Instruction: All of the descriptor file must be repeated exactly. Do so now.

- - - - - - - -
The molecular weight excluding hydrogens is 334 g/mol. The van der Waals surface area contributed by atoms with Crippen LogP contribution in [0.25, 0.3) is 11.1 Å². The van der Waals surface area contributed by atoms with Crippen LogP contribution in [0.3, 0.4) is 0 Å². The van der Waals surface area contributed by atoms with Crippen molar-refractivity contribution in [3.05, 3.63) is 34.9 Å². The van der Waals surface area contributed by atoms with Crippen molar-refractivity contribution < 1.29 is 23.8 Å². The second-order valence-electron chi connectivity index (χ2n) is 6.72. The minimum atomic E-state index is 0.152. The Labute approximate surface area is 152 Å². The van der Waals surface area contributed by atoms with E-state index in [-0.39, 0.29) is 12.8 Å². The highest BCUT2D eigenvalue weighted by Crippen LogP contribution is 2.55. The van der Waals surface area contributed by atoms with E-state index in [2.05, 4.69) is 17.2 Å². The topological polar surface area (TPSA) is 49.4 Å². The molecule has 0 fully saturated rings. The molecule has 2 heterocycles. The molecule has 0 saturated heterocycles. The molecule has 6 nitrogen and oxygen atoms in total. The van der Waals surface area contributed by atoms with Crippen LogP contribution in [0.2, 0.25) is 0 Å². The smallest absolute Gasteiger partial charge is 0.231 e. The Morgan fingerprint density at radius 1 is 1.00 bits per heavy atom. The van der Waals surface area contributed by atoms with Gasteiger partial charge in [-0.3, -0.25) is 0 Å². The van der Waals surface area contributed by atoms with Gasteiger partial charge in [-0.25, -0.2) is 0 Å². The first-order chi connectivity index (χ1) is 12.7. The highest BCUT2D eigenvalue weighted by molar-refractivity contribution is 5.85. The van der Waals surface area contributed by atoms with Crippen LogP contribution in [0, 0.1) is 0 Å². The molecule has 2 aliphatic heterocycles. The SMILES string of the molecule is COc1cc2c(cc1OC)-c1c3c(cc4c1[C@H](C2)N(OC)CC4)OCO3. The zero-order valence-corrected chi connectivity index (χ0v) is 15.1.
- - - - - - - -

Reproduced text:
The molecular weight excluding hydrogens is 334 g/mol. The van der Waals surface area contributed by atoms with Crippen LogP contribution in [0.25, 0.3) is 11.1 Å². The van der Waals surface area contributed by atoms with Crippen LogP contribution in [0.3, 0.4) is 0 Å². The van der Waals surface area contributed by atoms with Crippen molar-refractivity contribution in [3.05, 3.63) is 34.9 Å². The van der Waals surface area contributed by atoms with Crippen molar-refractivity contribution < 1.29 is 23.8 Å². The second-order valence-electron chi connectivity index (χ2n) is 6.72. The minimum atomic E-state index is 0.152. The Labute approximate surface area is 152 Å². The van der Waals surface area contributed by atoms with E-state index in [-0.39, 0.29) is 12.8 Å². The highest BCUT2D eigenvalue weighted by Crippen LogP contribution is 2.55. The van der Waals surface area contributed by atoms with E-state index in [2.05, 4.69) is 17.2 Å². The topological polar surface area (TPSA) is 49.4 Å². The molecule has 0 fully saturated rings. The molecule has 2 heterocycles. The molecule has 0 saturated heterocycles. The molecule has 6 nitrogen and oxygen atoms in total. The van der Waals surface area contributed by atoms with Crippen LogP contribution in [0.2, 0.25) is 0 Å². The smallest absolute Gasteiger partial charge is 0.231 e. The Morgan fingerprint density at radius 1 is 1.00 bits per heavy atom. The van der Waals surface area contributed by atoms with Gasteiger partial charge in [-0.3, -0.25) is 0 Å². The van der Waals surface area contributed by atoms with Gasteiger partial charge in [-0.25, -0.2) is 0 Å². The first-order chi connectivity index (χ1) is 12.7. The highest BCUT2D eigenvalue weighted by molar-refractivity contribution is 5.85. The van der Waals surface area contributed by atoms with Crippen LogP contribution in [0, 0.1) is 0 Å². The molecule has 2 aliphatic heterocycles. The SMILES string of the molecule is COc1cc2c(cc1OC)-c1c3c(cc4c1[C@H](C2)N(OC)CC4)OCO3. The zero-order valence-corrected chi connectivity index (χ0v) is 15.1.